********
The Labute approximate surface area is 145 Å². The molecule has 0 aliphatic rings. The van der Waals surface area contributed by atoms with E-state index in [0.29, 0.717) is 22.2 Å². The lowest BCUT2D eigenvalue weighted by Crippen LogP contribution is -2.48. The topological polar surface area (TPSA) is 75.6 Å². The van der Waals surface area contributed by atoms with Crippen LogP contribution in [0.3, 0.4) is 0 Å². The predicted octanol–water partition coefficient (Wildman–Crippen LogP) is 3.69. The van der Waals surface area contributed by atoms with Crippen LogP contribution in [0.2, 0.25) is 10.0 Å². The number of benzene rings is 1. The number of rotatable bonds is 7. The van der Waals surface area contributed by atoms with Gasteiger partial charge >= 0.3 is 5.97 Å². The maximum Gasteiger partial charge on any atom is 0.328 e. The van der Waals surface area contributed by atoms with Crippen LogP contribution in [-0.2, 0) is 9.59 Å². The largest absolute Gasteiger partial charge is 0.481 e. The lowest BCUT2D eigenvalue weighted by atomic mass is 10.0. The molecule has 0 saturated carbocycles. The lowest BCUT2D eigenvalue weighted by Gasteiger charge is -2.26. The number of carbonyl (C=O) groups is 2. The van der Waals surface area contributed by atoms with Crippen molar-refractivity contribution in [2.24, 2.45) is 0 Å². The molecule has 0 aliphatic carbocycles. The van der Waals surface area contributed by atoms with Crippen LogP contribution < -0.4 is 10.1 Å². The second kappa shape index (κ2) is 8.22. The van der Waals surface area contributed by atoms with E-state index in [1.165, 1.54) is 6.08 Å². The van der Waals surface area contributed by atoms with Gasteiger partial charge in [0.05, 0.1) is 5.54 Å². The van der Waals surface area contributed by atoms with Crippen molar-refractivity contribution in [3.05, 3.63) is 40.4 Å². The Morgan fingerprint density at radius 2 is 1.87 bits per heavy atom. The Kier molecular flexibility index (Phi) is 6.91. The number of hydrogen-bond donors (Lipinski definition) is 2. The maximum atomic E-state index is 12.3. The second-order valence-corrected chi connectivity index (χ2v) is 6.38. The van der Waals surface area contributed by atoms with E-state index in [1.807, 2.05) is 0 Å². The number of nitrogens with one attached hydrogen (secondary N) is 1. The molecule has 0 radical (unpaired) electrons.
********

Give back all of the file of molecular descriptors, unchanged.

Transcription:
The Labute approximate surface area is 145 Å². The molecule has 0 aliphatic rings. The van der Waals surface area contributed by atoms with E-state index in [0.29, 0.717) is 22.2 Å². The lowest BCUT2D eigenvalue weighted by Crippen LogP contribution is -2.48. The topological polar surface area (TPSA) is 75.6 Å². The van der Waals surface area contributed by atoms with Crippen LogP contribution in [0.3, 0.4) is 0 Å². The predicted octanol–water partition coefficient (Wildman–Crippen LogP) is 3.69. The van der Waals surface area contributed by atoms with Crippen LogP contribution in [0.2, 0.25) is 10.0 Å². The number of benzene rings is 1. The number of rotatable bonds is 7. The van der Waals surface area contributed by atoms with Gasteiger partial charge >= 0.3 is 5.97 Å². The maximum Gasteiger partial charge on any atom is 0.328 e. The van der Waals surface area contributed by atoms with Crippen LogP contribution in [-0.2, 0) is 9.59 Å². The largest absolute Gasteiger partial charge is 0.481 e. The lowest BCUT2D eigenvalue weighted by atomic mass is 10.0. The molecule has 0 saturated carbocycles. The lowest BCUT2D eigenvalue weighted by Gasteiger charge is -2.26. The number of carbonyl (C=O) groups is 2. The van der Waals surface area contributed by atoms with Crippen molar-refractivity contribution in [2.24, 2.45) is 0 Å². The molecule has 0 aliphatic carbocycles. The van der Waals surface area contributed by atoms with Crippen LogP contribution < -0.4 is 10.1 Å². The second kappa shape index (κ2) is 8.22. The van der Waals surface area contributed by atoms with E-state index in [1.165, 1.54) is 6.08 Å². The van der Waals surface area contributed by atoms with Gasteiger partial charge in [0.05, 0.1) is 5.54 Å². The van der Waals surface area contributed by atoms with Crippen molar-refractivity contribution in [3.05, 3.63) is 40.4 Å². The Morgan fingerprint density at radius 2 is 1.87 bits per heavy atom. The Kier molecular flexibility index (Phi) is 6.91. The number of hydrogen-bond donors (Lipinski definition) is 2. The maximum atomic E-state index is 12.3. The second-order valence-corrected chi connectivity index (χ2v) is 6.38. The van der Waals surface area contributed by atoms with E-state index in [1.807, 2.05) is 0 Å². The number of nitrogens with one attached hydrogen (secondary N) is 1. The molecule has 0 radical (unpaired) electrons.